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Improving the quality of life on Maryland’s Eastern Shore through conservation.
ESLC promotes land conservation and planning that provides public access to open space, including parks, the Chesapeake Bay, farmland, hiking trails, urban gardens, and other parts of the Eastern Shore’s rich heritage.
Eastern Shore towns should be vibrant and well-defined. We are working to help our towns host most of the growth in the region, become models of innovative economic development, and provide plenty of open, green spaces.
As one of the country’s most vulnerable landscapes to flooding, erosion, and sea level rise, the Eastern Shore can become a national model for preparedness and coastal resilience in rural communities.
It’s time for conservation on the Delmarva Peninsula to aim higher – much, much higher. While biodiversity continues to diminish at alarming rates, new roads and proposed bridges further connect us to a I-95 corridor that opens our uniquely positioned peninsula for further development and loss of natural habitats. Through the lens of legendary conservationist and author E.O. Wilson’s Half-Earth, it has become clear that securing half of what we have for nature and food production is the only solution to protecting the valuable resources and quality of life that we depend on. Click below to learn how ESLC is uniquely positioned to organize and lead the Delmarva Peninsula’s boldest, environmentally focused initiative in its history.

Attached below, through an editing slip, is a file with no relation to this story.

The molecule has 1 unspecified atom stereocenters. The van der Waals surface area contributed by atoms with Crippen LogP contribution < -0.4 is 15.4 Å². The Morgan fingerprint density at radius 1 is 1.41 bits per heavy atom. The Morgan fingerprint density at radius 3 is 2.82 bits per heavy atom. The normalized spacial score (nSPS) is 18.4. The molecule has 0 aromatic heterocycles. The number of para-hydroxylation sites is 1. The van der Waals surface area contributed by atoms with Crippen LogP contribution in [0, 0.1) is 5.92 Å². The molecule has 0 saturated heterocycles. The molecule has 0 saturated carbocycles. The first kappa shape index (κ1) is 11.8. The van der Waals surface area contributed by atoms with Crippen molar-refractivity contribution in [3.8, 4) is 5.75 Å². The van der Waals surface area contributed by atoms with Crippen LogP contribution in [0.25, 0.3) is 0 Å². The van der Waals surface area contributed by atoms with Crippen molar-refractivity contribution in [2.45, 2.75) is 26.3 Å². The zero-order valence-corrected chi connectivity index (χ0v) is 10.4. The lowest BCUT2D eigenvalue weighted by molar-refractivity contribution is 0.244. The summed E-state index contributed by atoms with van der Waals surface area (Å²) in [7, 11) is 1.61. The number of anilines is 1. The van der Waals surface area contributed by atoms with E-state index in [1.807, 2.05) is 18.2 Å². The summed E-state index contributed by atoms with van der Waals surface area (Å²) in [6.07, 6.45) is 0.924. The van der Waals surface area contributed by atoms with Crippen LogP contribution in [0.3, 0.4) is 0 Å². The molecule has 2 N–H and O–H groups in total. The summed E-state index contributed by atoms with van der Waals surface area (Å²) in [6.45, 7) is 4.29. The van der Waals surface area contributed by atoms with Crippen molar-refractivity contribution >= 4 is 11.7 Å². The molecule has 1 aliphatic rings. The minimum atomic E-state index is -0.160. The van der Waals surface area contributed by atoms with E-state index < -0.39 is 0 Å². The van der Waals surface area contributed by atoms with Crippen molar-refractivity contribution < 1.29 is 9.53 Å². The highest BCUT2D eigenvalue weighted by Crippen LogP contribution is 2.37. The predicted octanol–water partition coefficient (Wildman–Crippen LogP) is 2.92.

Saturday, November 14, 2020 10:00 AM - 4:00 PM EST
Saturday November 14th, 10am-4pm. 114 South Washington St.
FREE EVENT. Offered by Eastern Shore Land Conservancy
Come to the Eastern Shore Conservation Center to explore the world of the Chesapeake delicacy that cleans the Bay waters, too. Oysters play a key role in our local environment and our economy. You’ll gain insight into the various roles they play in our region, meet local watermen and sample oysters on-site or take some home to enjoy, courtesy of our local watermen and Wittman Wharf Seafood company! You can purchase noted local photographer, Jay Flemings’ book, Working The Water and his newest 2021 Calendar, Life on the Chesapeake Bay with proceeds benefits the Talbot County Waterman’s Association.
Land conservation benefits our health and well-being—both as individuals and as a community. If you’d like to get involved and make a contribution, there are several ways that you can do so: you can attend our events and meetings; you can volunteer; and you can make a financial contribution. You can also create a legacy by preserving your land in perpetuity for the benefit of the Eastern Shore community. Learn more about how to contribute by following the link below.
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